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Out-of-equilibrium Mott insulators : a step towards artificial neurons


How do Mott insulators, a type of insulating quantum materials, become conductive under strong voltage ? A researcher from the LPS and his collaborators explained how, and how it may open the way for implementing artificial neurons for the electronics of tomorrow.

For over 50 years, conventional microelectronics have followed the so called Moore’s Law that predicts a doubling of the number of transistors per unit area every 18 months. But today there is a consensus that the already achieved extreme miniaturisation implies the end of this law. The microelectronics industry is searching for "more than Moore" which consists of developing new functionalities based on the physical properties of new materials, such as Mott insulators, which are still not well-understood. Researchers from the LPS, the Institut des Matériaux Jean Rouxel and the Institut des Sciences Chimiques de Rennes have proposed a model to explain the behaviour of these insulators when strong voltages are applied on them.

Studied by physicists for several decades for their exceptional physical properties, Mott insulators can become conductive under high pressure or by chemical doping, two parameters that are difficult to reconcile with the technological constraints of microelectronics. However, the application of a voltage can destabilise them and also make them electrically conductive. Previous work of the team has shown that this destabilisation can be used to make components for the microelectronics of tomorrow, such as artificial neurons for bioinspired computing.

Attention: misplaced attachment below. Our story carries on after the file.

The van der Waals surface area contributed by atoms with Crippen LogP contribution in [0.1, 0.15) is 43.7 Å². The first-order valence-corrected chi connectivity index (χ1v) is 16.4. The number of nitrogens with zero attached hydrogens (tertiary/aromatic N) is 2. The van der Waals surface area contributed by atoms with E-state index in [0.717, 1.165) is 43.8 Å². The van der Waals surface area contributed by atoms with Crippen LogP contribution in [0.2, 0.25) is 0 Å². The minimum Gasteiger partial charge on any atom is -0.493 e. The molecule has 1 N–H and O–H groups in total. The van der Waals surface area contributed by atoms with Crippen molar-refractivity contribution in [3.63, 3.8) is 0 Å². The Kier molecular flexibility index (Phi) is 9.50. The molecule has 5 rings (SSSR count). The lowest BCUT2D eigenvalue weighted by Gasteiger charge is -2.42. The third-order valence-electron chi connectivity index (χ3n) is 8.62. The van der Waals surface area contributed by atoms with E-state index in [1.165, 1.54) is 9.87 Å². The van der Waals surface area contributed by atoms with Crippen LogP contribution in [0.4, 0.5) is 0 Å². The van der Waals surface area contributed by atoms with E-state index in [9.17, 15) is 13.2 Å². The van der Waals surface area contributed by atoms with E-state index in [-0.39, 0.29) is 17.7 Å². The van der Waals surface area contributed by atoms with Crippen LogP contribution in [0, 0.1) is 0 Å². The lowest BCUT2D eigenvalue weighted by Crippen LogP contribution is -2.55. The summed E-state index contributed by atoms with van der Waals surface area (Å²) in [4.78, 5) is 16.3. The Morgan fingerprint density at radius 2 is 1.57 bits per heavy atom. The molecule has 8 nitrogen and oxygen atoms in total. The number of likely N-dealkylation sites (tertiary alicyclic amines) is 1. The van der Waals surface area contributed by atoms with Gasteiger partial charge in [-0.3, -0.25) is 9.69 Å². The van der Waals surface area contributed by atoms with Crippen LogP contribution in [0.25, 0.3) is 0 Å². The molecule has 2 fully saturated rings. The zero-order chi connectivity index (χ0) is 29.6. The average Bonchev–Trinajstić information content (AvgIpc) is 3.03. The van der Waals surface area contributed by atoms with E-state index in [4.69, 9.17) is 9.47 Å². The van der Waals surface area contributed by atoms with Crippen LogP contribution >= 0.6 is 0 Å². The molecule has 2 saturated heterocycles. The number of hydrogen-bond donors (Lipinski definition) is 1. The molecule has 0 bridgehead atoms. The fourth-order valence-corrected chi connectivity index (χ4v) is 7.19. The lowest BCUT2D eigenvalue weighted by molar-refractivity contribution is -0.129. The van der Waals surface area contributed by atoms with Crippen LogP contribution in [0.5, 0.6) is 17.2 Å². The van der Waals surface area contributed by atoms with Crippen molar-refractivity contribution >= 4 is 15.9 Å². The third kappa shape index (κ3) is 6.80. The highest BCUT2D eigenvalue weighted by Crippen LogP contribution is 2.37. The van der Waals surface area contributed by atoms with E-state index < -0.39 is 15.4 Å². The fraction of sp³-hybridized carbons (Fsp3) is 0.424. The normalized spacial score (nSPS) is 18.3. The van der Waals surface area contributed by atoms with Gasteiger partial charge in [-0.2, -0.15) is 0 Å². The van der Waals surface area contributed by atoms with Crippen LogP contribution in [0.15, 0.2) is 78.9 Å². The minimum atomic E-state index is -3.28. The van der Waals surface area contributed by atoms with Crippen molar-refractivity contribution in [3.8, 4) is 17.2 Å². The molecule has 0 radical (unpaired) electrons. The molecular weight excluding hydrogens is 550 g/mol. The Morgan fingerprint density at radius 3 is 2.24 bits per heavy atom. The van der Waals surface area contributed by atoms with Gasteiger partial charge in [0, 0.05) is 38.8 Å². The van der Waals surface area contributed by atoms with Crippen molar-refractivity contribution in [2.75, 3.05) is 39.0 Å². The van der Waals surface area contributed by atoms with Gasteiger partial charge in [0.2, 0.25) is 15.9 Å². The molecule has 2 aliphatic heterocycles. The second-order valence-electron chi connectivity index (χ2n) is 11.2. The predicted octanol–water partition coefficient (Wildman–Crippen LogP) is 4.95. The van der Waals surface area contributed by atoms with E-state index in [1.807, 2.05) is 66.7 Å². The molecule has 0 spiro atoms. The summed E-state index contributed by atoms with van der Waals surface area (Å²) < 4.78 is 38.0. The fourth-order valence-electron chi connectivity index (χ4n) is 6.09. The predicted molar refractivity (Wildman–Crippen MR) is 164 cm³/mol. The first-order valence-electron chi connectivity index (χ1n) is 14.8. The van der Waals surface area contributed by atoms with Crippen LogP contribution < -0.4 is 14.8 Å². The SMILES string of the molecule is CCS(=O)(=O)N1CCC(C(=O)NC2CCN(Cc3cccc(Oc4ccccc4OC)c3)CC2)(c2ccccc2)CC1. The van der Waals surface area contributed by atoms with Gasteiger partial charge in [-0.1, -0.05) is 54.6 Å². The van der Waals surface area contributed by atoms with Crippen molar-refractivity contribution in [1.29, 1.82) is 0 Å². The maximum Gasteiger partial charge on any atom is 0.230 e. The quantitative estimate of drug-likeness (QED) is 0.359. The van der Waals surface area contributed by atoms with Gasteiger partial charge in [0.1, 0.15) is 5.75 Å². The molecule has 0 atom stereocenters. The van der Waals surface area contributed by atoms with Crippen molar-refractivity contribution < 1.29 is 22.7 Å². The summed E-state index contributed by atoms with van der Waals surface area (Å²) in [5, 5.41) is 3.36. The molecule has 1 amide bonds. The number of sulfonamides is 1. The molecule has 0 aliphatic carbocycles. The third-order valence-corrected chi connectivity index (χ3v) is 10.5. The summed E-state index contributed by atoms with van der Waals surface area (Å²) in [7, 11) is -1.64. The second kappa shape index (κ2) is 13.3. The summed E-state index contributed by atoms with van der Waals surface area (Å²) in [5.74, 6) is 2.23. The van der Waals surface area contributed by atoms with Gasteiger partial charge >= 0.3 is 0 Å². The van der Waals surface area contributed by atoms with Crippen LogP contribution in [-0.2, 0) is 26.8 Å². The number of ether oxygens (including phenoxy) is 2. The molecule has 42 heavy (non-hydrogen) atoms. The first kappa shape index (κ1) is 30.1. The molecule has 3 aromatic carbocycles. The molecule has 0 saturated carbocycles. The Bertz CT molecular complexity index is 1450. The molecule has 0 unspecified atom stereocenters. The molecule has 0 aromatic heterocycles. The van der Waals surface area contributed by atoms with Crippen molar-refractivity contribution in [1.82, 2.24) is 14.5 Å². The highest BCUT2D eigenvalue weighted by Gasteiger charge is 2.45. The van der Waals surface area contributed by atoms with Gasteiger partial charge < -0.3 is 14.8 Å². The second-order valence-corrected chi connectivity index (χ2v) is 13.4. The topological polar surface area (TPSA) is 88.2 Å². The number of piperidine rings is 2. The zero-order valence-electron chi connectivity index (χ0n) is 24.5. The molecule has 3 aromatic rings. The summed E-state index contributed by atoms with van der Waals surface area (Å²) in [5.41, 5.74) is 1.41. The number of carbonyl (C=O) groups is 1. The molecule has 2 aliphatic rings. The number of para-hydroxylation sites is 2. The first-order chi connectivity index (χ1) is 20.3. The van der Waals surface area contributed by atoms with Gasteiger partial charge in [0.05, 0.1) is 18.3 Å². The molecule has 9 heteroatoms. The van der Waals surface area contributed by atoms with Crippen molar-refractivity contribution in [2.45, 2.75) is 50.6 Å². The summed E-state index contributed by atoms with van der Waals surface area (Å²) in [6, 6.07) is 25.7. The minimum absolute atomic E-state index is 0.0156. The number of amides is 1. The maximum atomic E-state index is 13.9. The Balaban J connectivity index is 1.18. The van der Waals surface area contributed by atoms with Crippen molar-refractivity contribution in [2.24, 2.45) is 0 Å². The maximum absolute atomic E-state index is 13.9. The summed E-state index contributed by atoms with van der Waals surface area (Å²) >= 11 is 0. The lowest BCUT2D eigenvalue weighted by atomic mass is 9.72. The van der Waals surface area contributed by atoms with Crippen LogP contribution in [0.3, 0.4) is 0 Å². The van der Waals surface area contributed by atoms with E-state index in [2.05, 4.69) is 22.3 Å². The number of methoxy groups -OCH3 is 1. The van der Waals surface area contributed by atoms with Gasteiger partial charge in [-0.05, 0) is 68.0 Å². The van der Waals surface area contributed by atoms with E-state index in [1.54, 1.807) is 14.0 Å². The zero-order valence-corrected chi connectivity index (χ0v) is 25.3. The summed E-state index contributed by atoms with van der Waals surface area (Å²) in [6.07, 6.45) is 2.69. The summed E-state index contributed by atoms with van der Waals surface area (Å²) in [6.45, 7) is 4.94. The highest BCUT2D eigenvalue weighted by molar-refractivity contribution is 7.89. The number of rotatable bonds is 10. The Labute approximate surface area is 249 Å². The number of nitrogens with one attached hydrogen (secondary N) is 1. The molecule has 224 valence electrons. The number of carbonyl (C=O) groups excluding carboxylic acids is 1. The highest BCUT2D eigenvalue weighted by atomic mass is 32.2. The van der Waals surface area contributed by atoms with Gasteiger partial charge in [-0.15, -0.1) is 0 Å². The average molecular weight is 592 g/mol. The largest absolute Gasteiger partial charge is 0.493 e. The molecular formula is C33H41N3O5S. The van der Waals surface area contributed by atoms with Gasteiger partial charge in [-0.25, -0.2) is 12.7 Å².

However, the mechanism behind the driving out of equilibrium of Mott insulators by electric field remained controversial. Researchers have now shown that it is the massive creation of hot electrons in an electric field and their strong interactions that is at the base of the effect [1]. Beyond a certain voltage threshold, an electronic avalanche phenomenon occurs, and due to the strong electron-electron interaction that characterises Mott materials, the electrons further excite their neighbours and so on, leading to the full destabilisation of the insulator state.

This new insight enables a better control of the associated functionalities of these materials. Indeed, in a second recent work, the research teams have shown how to model the relaxation of an artificial neuron based on this material [2]. These works are an important step towards neuromorphic computers, the artificial intelligence machines that emulate the brain.

Figure 1. Left : Resistive collapse of a Mott insulator (photo) under a strong electric field. The bottom panel shows the dramatic drop in voltage on the sample, and the top panel the concomitant surge in current. After the applied voltage is terminated, the system recovers to the initial state. Right : Non-linear conductivity as a function of applied field and temperature. The line and the dot indicate the theoretical model prediction.

Figure 2. Model simulations of the metallic filamentary formation in a model of the resistive collapse of a Mott insulator material. As a function of the parameters, the model shows either multi-filamentary formation, or the thickening of a single filament. This behaviour permits to understand the long relaxation time of the collapsed-resistance states.

References

[1] How a dc Electric Field Drives Mott Insulators Out of Equilibrium
P. Diener, E. Janod, B. Corraze, M. Querré, C. Adda, M. Guilloux-Viry, S. Cordier, A. Camjayi, M. Rozenberg, M. P. Besland et L. Cario
Physical Review Letters 121, 016601 (2018)
doi:10.1103/PhysRevLett.121.016601

[2] Relaxation of a Spiking Mott Artificial Neuron
F. Tesler, C. Adda, J. Tranchant, B. Corraze, E. Janod, L. Cario, P. Stoliar, and M. Rozenberg
Physical Review Applied 10, 054001 (2018)
doi:10.1103/PhysRevApplied.10.054001

Contact

Marcelo Rozenberg